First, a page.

The Jets of Winnipeg continue to chug along in this strange season, a team that feels like it’s neither here nor there. Some days, Winnipeg looks a confident, puck-slinging offensive juggernaut (against the Sens). Other days, the Jets remind us that actual competition exposes the severe tactical flaws that still haunt the team (against anyone not named the Sens). The Flames presented an interesting challenge, because they aren’t very good either but they always find a way to piss me off. Would the Jets extinguish Calgary, or would the Flames scorch my hopes and dreams?
The First Period
At long last, Paul Maurice finally decided to split Blake Wheeler and Mark Scheifele. We all know it’s been a serious problem for years now, but it’s rare to see the coaching staff and players actually agree to the split. The results seemed to have a somewhat positive effect, at least defensively. Winnipeg’s opening 20 minutes saw all 4 lines rolling and moving the puck out of the defensive zone with relative ease. Calgary seldom had time to set up any serious looks on net and the few extended zone possessions they had resulted in nothing.
The tradeoff is that Copp-Scheifele-Ehlers and Connor-Stastny-Wheeler lines really didn’t create much offense. Ehlers, having a rare off game, was out of sync and wasn’t able to divebomb the slot or cruise the perimeter with as much confidence. The rest of the lot were not bad, aside from Wheeler, but not super effective either. Thankfully, Calgary took some early penalties and Kyle Connor nabbed himself a quick brace from the right face-off circle. He’s started to make this area his home on the power play, and it’s paying dividends. Keep it up, KFC! Winnipeg left the period with a 2-0 lead.
The Second Period
The problem with a Jets lead is that this team is notoriously good at giving the lead away. Trouble started right from the puck drop, with Connor Hellebuyck letting in a Chris Tanev zone clearance....from Calgary’s end of the ice. It was honestly funnier than anything else, and served as a warning shot to stay focused. The Jets and Flames then spent the next 10 or so minutes doing very little, locked in a boring struggle.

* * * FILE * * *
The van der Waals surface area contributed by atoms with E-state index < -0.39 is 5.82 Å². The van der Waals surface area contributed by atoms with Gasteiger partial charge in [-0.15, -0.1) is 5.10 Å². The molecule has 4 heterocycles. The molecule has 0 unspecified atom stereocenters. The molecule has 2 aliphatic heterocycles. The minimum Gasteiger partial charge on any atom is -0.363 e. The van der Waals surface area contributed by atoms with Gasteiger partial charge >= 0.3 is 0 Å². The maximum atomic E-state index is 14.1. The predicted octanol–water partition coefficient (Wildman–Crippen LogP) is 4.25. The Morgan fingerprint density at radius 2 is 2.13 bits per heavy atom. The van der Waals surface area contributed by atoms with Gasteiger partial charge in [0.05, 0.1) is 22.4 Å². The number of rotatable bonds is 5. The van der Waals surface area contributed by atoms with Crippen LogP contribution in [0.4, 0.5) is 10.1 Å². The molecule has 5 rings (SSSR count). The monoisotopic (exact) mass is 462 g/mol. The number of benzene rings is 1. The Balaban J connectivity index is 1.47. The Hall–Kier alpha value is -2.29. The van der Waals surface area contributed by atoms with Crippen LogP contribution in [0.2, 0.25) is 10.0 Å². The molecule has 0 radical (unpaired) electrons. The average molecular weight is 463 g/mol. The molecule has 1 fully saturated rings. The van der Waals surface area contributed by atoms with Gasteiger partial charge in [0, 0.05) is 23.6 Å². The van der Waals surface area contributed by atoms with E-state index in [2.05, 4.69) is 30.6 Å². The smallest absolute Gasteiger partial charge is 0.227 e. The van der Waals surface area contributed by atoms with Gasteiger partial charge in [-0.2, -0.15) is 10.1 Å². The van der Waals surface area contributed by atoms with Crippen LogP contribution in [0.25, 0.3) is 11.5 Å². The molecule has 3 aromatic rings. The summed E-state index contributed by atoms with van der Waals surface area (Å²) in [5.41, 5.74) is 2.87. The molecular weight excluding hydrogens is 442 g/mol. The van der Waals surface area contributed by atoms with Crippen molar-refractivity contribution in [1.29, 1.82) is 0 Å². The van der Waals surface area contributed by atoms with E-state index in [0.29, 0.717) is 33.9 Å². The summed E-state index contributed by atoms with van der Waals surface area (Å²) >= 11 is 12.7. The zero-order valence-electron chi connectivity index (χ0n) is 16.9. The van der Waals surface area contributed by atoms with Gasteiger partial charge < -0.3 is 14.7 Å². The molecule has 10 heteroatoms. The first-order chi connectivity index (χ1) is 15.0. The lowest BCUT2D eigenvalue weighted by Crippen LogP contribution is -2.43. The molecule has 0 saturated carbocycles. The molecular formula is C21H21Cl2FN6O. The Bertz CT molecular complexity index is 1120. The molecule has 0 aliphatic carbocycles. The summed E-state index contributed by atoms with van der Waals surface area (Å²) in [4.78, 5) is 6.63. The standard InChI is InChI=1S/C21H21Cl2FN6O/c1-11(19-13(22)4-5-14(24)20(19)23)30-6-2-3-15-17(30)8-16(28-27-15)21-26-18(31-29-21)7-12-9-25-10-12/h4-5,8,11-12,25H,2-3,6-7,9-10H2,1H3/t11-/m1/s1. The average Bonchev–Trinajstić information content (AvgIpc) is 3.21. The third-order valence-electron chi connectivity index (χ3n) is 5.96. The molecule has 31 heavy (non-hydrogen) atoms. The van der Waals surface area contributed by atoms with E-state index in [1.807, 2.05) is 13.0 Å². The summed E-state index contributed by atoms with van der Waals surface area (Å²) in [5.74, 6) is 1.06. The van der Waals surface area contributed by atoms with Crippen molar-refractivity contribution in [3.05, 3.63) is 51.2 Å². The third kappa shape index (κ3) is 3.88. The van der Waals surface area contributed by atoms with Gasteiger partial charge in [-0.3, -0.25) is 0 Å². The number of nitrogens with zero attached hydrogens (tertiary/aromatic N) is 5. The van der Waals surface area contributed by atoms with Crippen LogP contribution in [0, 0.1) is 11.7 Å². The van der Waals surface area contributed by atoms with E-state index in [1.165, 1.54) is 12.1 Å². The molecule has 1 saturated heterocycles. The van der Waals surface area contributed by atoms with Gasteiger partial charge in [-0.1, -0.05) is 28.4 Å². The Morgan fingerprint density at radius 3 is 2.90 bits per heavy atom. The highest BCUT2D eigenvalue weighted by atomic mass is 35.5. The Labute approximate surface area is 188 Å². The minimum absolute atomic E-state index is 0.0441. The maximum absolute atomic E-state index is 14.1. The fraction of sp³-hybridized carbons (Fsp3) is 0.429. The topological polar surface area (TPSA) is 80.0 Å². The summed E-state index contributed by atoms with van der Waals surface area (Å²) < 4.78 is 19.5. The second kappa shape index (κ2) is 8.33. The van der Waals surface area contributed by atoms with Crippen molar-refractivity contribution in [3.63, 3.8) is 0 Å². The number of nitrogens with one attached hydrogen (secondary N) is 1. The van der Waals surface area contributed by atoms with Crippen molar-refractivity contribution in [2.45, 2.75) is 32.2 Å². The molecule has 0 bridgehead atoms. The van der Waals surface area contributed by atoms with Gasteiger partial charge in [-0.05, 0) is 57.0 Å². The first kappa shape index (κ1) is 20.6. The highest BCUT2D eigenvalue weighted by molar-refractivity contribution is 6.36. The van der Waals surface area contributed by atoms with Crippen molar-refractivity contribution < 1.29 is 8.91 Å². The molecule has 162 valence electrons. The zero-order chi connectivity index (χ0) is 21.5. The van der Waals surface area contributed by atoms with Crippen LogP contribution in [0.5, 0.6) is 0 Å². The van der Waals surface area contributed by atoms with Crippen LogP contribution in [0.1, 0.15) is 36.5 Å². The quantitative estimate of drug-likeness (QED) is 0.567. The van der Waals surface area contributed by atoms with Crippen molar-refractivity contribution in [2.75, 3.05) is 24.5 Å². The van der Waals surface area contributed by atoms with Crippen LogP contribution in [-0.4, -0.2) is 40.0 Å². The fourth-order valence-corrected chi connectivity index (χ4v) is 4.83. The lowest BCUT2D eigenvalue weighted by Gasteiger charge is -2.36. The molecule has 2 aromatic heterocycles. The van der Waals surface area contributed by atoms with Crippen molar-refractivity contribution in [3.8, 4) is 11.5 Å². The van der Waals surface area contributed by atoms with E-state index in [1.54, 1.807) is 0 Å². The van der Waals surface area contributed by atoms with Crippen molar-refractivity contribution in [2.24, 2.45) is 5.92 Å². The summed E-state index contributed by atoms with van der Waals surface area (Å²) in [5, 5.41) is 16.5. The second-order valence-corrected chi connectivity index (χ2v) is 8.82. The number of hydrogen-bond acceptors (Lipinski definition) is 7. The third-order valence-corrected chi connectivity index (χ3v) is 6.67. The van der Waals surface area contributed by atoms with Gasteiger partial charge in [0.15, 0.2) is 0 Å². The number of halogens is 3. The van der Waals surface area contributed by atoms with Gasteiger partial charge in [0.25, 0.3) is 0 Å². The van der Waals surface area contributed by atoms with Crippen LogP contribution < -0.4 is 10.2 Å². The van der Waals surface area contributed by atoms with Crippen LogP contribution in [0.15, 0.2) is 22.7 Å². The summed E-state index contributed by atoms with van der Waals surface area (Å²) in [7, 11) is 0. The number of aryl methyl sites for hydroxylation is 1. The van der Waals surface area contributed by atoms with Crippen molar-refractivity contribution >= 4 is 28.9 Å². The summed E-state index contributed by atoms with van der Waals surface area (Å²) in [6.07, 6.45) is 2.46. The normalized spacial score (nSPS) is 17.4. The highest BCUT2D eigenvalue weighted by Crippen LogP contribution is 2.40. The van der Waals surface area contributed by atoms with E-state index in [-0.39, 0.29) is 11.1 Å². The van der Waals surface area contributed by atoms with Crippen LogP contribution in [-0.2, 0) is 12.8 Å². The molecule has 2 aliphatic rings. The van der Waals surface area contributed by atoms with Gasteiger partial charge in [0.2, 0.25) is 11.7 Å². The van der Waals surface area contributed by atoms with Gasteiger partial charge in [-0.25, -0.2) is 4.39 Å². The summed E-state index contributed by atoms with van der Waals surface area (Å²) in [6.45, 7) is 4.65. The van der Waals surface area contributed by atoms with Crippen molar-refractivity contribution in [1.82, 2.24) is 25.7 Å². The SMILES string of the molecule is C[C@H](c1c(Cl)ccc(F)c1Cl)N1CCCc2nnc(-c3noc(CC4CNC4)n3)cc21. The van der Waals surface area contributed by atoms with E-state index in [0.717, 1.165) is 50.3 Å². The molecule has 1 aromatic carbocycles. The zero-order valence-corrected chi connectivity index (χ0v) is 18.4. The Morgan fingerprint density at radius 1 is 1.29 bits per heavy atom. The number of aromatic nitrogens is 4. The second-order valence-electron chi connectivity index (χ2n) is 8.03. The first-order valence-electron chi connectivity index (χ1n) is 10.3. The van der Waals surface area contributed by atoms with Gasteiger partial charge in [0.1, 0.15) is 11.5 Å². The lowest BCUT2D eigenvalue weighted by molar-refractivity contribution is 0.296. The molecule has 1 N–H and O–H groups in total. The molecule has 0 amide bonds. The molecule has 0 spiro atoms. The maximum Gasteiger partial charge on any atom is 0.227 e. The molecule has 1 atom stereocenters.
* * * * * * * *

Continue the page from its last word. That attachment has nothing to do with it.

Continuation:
The Flames spent the latter stages of the period putting a bit more pressure on. The Jets seemingly took much of that last 8 or so minutes off, and it started getting a bit nervy. One moment that did stick out is Dillon Dube elbowing Pionk. Dube wouldn’t have been in this game had the league properly suspended him for elbowing Kotkaniemi. Instead, Pionk got absolutely stapled to the boards on a nasty hit and was probably lucky to walk away unscathed. Thanks, DoPS, real fine job you’re doing!
The Third Period and Beyond
If the closing minutes of the second period were a warning, then the final regulation period was a full-on siren. The Jets got pummeled, and completely caved to Calgary’s pressure as the last minutes of the game wore on. Gaudreau and Mangiapane took advantage of Winnipeg’s defensive sloppiness to put the Flames ahead 3-2. It was only by some stroke of miracle that Hellebuyck saved 3 or 4 insane shot attempts to keep the deficit at 1 goal.
In the last few minutes, Winnipeg went full-court press and started to throw every skater at the offensive zone. The pressure started to work and with the goalie pulled, Scheifele tipped a Pionk shot to force overtime. The 5 additional minutes weren’t enough to resolve things but both teams had some stellar looks on goal that barely missed. It was then time for the dreaded shootout, and Calgary prevailed. A lot of ire was thrown Maurice’s way for not putting Ehlers in over guys like Perreault and Wheeler. Honestly, that bit doesn’t even bother me. I’m a lot more worried about the rest of the game being a tirefire. You take the point and run, but good grief, Jets.
The first few lines still aren’t working.
Scheifele and Wheeler need to be on different lines, but the combos Maurice came up with didn’t yield much in the way of results. Until Dubois arrives, the Jets are going to be treading water at even-strength. I don’t know if it’s better to have the top line of Connor-Scheifele-Wheeler get caved in while the others feast, or try to limit the damage and go conservative.
The defense is still bad.
Until the Jets get a real top-pairing blueliner, this backend is going to be a pain to contend with. The Jets have gotten more mileage out of guys like Fortbort, but Beaulieu playing as much as 15 or more minutes a night is simply untenable. Heinola may not be a huge fix, but he should be able to provide more puck-moving ability and defensive acumen than Nate.
This team is still what we thought it was.
Most of us probably expected the Jets to be....not great. We’re getting that, for the most part. This team has been more entertaining than in previous years, but the actual on-ice quality still suffers. I don’t know what the rest of the season will look like, but the Jets have some serious work to do.